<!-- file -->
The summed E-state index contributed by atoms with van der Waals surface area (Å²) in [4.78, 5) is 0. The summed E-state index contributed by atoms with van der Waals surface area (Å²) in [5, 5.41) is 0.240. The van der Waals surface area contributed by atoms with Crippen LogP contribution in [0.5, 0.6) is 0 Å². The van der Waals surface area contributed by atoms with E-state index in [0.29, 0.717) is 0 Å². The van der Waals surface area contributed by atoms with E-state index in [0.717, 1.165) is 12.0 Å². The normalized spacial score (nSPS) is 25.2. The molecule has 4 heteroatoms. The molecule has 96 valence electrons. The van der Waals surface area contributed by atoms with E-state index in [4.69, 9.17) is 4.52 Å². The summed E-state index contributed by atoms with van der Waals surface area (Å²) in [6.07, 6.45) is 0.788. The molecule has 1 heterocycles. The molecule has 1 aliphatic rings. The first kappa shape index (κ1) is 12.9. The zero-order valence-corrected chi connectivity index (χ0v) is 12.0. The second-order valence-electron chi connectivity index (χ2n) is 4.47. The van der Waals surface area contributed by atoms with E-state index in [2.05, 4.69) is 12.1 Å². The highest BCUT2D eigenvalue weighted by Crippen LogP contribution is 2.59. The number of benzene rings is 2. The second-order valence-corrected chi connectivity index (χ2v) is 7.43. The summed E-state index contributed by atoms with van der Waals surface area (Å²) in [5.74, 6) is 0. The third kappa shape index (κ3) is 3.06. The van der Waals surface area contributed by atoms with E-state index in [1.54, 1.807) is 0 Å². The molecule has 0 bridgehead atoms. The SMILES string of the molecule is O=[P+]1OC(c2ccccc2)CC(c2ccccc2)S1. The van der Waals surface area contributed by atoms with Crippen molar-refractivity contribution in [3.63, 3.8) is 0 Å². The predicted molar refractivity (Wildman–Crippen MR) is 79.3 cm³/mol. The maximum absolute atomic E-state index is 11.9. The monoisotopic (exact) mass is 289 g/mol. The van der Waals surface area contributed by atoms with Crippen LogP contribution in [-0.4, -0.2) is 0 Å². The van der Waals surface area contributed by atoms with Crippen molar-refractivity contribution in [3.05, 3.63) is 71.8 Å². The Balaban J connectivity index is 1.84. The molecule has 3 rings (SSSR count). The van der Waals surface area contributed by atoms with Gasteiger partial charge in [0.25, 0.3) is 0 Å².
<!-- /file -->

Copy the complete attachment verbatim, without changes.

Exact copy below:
The summed E-state index contributed by atoms with van der Waals surface area (Å²) in [4.78, 5) is 0. The summed E-state index contributed by atoms with van der Waals surface area (Å²) in [5, 5.41) is 0.240. The van der Waals surface area contributed by atoms with Crippen LogP contribution in [0.5, 0.6) is 0 Å². The van der Waals surface area contributed by atoms with E-state index in [0.29, 0.717) is 0 Å². The van der Waals surface area contributed by atoms with E-state index in [0.717, 1.165) is 12.0 Å². The normalized spacial score (nSPS) is 25.2. The molecule has 4 heteroatoms. The molecule has 96 valence electrons. The van der Waals surface area contributed by atoms with E-state index in [4.69, 9.17) is 4.52 Å². The summed E-state index contributed by atoms with van der Waals surface area (Å²) in [6.07, 6.45) is 0.788. The molecule has 1 heterocycles. The molecule has 1 aliphatic rings. The first kappa shape index (κ1) is 12.9. The zero-order valence-corrected chi connectivity index (χ0v) is 12.0. The second-order valence-electron chi connectivity index (χ2n) is 4.47. The van der Waals surface area contributed by atoms with E-state index in [2.05, 4.69) is 12.1 Å². The highest BCUT2D eigenvalue weighted by Crippen LogP contribution is 2.59. The number of benzene rings is 2. The second-order valence-corrected chi connectivity index (χ2v) is 7.43. The summed E-state index contributed by atoms with van der Waals surface area (Å²) in [5.74, 6) is 0. The third kappa shape index (κ3) is 3.06. The van der Waals surface area contributed by atoms with E-state index in [1.54, 1.807) is 0 Å². The molecule has 0 bridgehead atoms. The SMILES string of the molecule is O=[P+]1OC(c2ccccc2)CC(c2ccccc2)S1. The van der Waals surface area contributed by atoms with Crippen molar-refractivity contribution in [3.63, 3.8) is 0 Å². The predicted molar refractivity (Wildman–Crippen MR) is 79.3 cm³/mol. The maximum absolute atomic E-state index is 11.9. The monoisotopic (exact) mass is 289 g/mol. The van der Waals surface area contributed by atoms with Crippen LogP contribution in [-0.4, -0.2) is 0 Å². The van der Waals surface area contributed by atoms with Crippen molar-refractivity contribution in [3.05, 3.63) is 71.8 Å². The Balaban J connectivity index is 1.84. The molecule has 3 rings (SSSR count). The van der Waals surface area contributed by atoms with Gasteiger partial charge in [0.25, 0.3) is 0 Å².